What is the best informal imperative form for saying Be Quiet! or Hush! e.g. to a small child or pet?

A friend of mine said ¡Callado! would work, not sure about that or ¡Cállate! (which I guess means "shut up").

4 Answers 4


Calla and cállate, as well as (estate) callado will work, meaning exactly shut up and be quiet.

Also silencio, and the shush shhh. And maybe chitón.

Any of these will work for adult the same as for children. I don't know of any words specifically for children.

  • 2
    Good answer. I would add "chisst" to that list, to chistar somebody to be quiet.
    – Diego
    Commented Oct 31, 2014 at 16:24

If you go for singular:

Calla. Cállate.

as you suggested. If you go for plural:


but I would not consider that informal. I'm unsure if culturally is considered less rude than in English to tell somebody to shut up. Also I think that many people use wrongly the imperative in Spanish (I mean, native Spanish Speakers), using the infinitive instead of imperative when referring to the plural (e.g. vamos, comer, instead of vamos, comed). I can confirm that your friend is wrong when suggesting callado. That is the participle and not the imperative. Would only work if you say

Estate callado, por favor.

But the is estar what is in the imperative form.

To answer your question, for a kid I would use the Estate callado, por favor form (you want to teach them manners, after all). For a pet, I would probably go with just chisst!! or calla.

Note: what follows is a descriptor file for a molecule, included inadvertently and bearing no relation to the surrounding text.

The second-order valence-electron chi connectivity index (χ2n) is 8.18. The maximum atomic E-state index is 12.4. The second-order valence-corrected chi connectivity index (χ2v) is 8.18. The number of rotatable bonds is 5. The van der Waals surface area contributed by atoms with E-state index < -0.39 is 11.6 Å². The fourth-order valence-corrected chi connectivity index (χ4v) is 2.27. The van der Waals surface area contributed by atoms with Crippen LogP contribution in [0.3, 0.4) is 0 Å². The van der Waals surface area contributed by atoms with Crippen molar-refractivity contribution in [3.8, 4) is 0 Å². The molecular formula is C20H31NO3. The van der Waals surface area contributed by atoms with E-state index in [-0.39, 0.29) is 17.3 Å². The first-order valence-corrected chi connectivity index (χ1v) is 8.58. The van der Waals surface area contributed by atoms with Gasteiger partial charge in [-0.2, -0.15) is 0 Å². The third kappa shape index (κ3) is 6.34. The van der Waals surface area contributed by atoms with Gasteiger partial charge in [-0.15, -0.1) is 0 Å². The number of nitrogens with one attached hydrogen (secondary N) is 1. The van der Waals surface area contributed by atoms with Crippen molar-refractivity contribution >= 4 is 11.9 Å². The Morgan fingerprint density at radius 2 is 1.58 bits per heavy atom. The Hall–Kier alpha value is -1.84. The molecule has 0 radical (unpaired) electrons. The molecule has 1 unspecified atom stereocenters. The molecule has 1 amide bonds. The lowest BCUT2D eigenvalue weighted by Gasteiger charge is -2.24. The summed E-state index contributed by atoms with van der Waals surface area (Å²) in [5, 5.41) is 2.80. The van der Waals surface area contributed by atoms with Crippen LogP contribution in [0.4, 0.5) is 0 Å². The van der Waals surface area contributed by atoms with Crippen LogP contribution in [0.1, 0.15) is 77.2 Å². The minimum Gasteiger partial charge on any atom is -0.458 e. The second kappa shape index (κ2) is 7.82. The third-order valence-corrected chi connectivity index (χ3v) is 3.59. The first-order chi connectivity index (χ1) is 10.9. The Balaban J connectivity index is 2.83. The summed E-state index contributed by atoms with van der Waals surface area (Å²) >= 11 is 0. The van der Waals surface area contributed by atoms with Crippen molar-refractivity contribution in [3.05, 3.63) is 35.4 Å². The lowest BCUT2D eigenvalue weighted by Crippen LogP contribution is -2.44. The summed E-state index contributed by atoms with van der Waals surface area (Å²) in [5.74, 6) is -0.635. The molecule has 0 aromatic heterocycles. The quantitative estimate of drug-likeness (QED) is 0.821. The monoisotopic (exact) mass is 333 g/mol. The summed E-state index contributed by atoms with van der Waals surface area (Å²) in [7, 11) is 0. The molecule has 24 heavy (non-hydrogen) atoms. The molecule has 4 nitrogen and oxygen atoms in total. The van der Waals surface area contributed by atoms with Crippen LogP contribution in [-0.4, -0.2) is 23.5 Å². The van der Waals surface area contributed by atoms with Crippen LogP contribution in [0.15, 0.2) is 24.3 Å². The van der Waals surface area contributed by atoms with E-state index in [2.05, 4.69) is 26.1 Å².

• You don't have to be close-minded about language. "Callado" would work just fine, even if it isn't the actual imperative form. Also, suggesting a native speaks their own language incorrectly is a very bold claim (and normally can't be sustained)
    – clinch
    Commented Oct 31, 2014 at 18:33
  • I Strongly disagree on both things. I'm a native speaker and I would never use "callado". I would either use "estate callado" or "calla/cállate". I have never heard it being used as imperativo. Second, people make mistakes when they talk. I have heard many of those "patadas al diccionario" in both countries. I have heard some native speakers saying in English "He don't" for example. Trust me, I have heard people use infinitive to express a command many many times.
    – Diego
    Commented Oct 31, 2014 at 19:28
  • Is there a difference between countries? (Spain / Mexico / Caribbean / South America) My friend is Mexican-American and grew up at various times on both sides of the border.
    – Jason S
    Commented Oct 31, 2014 at 19:29
  • @Diego No, I think you misunderstood my comment. I do believe you when you say people use the infinitive. I'm saying it's wrong to say that it's incorrect. The other answer here seems to suggest callado is a possibility, and seems to be made a native.
    – clinch
    Commented Oct 31, 2014 at 19:52
  • @JasonS, I'm pretty confident that we use the imperative the same way at both sides of the pond.
    – Diego
    Commented Oct 31, 2014 at 19:52

If you want to be more polite you can also say:

Guarda silencio por favor.

which would translate to

Keep quiet please.


"Callate" or "Callate la boca" in Mexico are equal to "shut up" or "shut your mouth"in the US. Calla is softer, more like "Hush!" or "Quiet!" in the US.

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